Ayutthaya Kingdom [1351 to 1767 AD] was once considered as Southeast Asia’s most formidable. But not until 1767 when it fell to Burma’s fury. At the present, all that remained were ruins and the reinforced chedis. These ruins were under the protectorate of Ayutthaya Historical Park and were listed to the UNESCO World Heritage Site.
We visited the Wat Phra Si Sanphet and the Grand Palace ruins after our tour inside the nearby Wihan Phra Mongkhon Bophit, making it the second stop of our “temple run” in Ayutthaya – part of the day 2 of our Indochina Tour.
The most noticeable structures of the ruins were the three main chedis or stupas. These stupas sheltered the remains of the three of Ayutthaya’s kings. Built in between these towering figures are believed to be mondops or square edifices with pyramidal roofs.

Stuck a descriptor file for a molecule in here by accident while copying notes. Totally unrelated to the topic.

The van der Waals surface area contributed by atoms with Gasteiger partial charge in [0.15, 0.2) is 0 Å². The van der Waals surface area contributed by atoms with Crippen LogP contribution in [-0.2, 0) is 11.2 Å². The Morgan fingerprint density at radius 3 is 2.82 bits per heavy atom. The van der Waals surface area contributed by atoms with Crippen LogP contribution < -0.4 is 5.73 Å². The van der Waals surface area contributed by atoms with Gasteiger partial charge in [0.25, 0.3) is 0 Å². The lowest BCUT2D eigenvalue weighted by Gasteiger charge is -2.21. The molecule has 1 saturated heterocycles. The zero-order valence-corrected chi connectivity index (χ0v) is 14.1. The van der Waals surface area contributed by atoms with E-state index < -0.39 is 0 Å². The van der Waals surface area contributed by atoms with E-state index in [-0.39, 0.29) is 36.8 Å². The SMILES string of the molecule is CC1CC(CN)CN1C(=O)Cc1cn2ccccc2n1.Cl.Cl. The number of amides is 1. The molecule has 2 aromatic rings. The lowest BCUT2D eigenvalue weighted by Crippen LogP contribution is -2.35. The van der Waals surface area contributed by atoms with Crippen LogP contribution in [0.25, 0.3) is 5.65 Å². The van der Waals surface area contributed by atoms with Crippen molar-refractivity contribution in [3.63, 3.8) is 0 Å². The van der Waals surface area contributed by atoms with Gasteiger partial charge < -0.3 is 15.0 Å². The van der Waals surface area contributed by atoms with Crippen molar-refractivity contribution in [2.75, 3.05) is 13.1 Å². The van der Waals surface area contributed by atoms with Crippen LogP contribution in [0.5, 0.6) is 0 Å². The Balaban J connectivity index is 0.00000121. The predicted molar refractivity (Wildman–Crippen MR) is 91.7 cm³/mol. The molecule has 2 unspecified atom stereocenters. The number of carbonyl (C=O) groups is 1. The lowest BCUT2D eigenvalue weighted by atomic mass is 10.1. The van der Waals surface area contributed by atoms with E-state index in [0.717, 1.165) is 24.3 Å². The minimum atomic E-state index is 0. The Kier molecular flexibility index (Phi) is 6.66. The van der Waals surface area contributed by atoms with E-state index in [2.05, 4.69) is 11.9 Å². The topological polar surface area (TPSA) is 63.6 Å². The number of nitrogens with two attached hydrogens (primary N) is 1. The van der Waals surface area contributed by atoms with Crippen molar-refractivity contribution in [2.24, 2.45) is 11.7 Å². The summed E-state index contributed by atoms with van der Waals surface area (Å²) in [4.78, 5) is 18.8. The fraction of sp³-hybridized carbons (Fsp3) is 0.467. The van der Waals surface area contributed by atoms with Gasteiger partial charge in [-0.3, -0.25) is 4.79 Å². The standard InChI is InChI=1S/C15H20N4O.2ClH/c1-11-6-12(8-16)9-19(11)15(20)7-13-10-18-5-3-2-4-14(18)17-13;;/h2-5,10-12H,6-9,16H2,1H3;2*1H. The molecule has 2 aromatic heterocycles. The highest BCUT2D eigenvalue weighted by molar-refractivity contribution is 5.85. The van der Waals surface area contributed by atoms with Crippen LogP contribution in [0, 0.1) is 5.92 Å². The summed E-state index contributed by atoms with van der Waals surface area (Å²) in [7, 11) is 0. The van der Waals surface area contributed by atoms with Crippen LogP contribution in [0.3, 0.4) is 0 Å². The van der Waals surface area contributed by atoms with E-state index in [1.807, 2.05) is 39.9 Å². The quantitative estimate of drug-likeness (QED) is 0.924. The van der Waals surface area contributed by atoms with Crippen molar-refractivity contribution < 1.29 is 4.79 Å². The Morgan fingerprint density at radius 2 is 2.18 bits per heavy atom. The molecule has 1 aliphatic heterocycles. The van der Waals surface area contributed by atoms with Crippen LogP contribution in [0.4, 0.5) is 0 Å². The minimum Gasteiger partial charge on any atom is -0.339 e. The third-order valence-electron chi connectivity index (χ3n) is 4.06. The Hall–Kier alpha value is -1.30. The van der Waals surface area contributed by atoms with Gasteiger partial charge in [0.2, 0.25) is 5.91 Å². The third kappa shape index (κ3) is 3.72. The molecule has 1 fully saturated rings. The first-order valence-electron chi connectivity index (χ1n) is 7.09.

Wat Phra Si Sanphet was one of the most important religious compound during its time, because it was situated within the Grand Palace grounds. Though it was a temple, the place was exclusively used by the royals. No clergies were allowed to reside on its ground.
Around Wat Phra Si Sanphet were small chedis wherein some of it were partly damaged or completely destroyed. The walls, on the other hand, were dilapidated. The Grand Palace previously stood in the northern edge of the temple, unfortunately, only few columns were left standing.
Though what we saw were just ruins, it holds a lot of stories. After all, it was the witness on how the 400 years of Thai history were written.
If you happen to stray in Ayutthaya, make sure that you won’t miss this part.